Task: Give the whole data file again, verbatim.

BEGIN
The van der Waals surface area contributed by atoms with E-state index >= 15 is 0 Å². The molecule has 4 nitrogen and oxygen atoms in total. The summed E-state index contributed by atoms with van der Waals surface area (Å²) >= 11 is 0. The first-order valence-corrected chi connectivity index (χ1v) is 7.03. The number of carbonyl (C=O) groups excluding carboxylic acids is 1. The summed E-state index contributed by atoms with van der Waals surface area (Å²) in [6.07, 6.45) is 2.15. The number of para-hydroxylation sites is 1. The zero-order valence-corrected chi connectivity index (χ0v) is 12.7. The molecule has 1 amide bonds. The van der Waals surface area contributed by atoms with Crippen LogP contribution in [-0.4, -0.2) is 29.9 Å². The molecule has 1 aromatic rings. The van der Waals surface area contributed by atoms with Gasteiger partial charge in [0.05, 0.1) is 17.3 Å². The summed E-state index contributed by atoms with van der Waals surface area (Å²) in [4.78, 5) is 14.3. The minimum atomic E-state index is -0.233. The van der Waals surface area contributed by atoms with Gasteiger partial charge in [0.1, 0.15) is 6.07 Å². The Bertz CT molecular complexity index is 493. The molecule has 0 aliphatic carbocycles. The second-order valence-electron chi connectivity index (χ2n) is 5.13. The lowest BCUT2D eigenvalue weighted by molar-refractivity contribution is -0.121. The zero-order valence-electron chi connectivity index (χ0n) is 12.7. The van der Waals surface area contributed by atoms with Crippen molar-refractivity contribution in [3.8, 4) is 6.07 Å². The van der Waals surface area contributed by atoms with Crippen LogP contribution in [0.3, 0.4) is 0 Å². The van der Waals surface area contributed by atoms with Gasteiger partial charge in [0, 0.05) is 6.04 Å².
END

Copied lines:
The van der Waals surface area contributed by atoms with E-state index >= 15 is 0 Å². The molecule has 4 nitrogen and oxygen atoms in total. The summed E-state index contributed by atoms with van der Waals surface area (Å²) >= 11 is 0. The first-order valence-corrected chi connectivity index (χ1v) is 7.03. The number of carbonyl (C=O) groups excluding carboxylic acids is 1. The summed E-state index contributed by atoms with van der Waals surface area (Å²) in [6.07, 6.45) is 2.15. The number of para-hydroxylation sites is 1. The zero-order valence-corrected chi connectivity index (χ0v) is 12.7. The molecule has 1 amide bonds. The van der Waals surface area contributed by atoms with Crippen LogP contribution in [-0.4, -0.2) is 29.9 Å². The molecule has 1 aromatic rings. The van der Waals surface area contributed by atoms with Gasteiger partial charge in [0.05, 0.1) is 17.3 Å². The summed E-state index contributed by atoms with van der Waals surface area (Å²) in [4.78, 5) is 14.3. The minimum atomic E-state index is -0.233. The van der Waals surface area contributed by atoms with Gasteiger partial charge in [0.1, 0.15) is 6.07 Å². The Bertz CT molecular complexity index is 493. The molecule has 0 aliphatic carbocycles. The second-order valence-electron chi connectivity index (χ2n) is 5.13. The lowest BCUT2D eigenvalue weighted by molar-refractivity contribution is -0.121. The zero-order valence-electron chi connectivity index (χ0n) is 12.7. The van der Waals surface area contributed by atoms with Crippen molar-refractivity contribution in [3.8, 4) is 6.07 Å². The van der Waals surface area contributed by atoms with Crippen LogP contribution in [0.3, 0.4) is 0 Å². The van der Waals surface area contributed by atoms with Gasteiger partial charge in [0, 0.05) is 6.04 Å².